By the Duck Pond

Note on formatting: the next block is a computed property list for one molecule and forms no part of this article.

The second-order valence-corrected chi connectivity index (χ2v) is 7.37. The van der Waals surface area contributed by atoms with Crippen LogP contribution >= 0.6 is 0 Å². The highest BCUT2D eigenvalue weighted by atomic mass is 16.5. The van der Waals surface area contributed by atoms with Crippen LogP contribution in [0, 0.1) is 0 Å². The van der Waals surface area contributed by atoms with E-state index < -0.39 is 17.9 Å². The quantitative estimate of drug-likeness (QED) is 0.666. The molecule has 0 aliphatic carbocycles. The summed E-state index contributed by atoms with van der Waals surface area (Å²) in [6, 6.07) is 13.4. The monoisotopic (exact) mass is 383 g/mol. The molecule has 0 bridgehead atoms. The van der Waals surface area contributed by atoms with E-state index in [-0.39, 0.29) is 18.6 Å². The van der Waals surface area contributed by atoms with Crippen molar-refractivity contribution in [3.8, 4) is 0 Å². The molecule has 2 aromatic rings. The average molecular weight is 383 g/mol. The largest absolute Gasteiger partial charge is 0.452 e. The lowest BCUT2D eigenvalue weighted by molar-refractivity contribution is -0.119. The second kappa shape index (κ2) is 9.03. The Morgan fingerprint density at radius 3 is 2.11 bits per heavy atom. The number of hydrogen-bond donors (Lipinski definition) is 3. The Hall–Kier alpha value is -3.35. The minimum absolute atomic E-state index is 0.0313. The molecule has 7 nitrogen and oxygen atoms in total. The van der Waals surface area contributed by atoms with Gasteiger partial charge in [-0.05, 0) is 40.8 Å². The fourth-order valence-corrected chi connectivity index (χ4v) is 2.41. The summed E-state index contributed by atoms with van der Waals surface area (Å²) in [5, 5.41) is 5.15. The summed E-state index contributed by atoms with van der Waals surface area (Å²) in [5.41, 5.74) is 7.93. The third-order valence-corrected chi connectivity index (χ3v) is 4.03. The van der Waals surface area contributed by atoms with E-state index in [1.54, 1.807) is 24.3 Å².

“It was the best of times, it was the worst of times…” Those remarkable opening lines: so iconic that they transcend the books to which they belong and become cultural touchstones in their own right. As Gregor Samsa awoke one morning from uneasy dreams he found himself transformed in his bed into a monstrous vermin. All happy families are alike; each unhappy family is unhappy in its own way. It was a bright cold day in April and the clocks were all striking thirteen. There are some establishing sentences that say so much, that speak such volumes, you cannot help but follow them on into the books they begin, and even before you do, you know the journey will leave you a changed person. They are like the opening phrase of Beethoven’s Symphony No. 5: comparatively few people know the entire symphony by heart — but everyone, everyone, knows those first four notes. The opening lines above are among the most famous in literature; here are a few of my own favorites, drawn from books I dearly love. The man in black fled across the desert, and the gunslinger followed. All this happened, more or less. There was a boy called Eustace Clarence Scrubb, and he almost deserved it. It is cold. See the snow. See the snow come down. It was only a duck pond, out at the back of the farm. And my number one favorite of all time, from my favorite book of all time: I exist! (These magnificent opening lines are drawn from: The Gunslinger, by Stephen King; Slaughterhouse-Five, by Kurt Vonnegut; The Voyage of...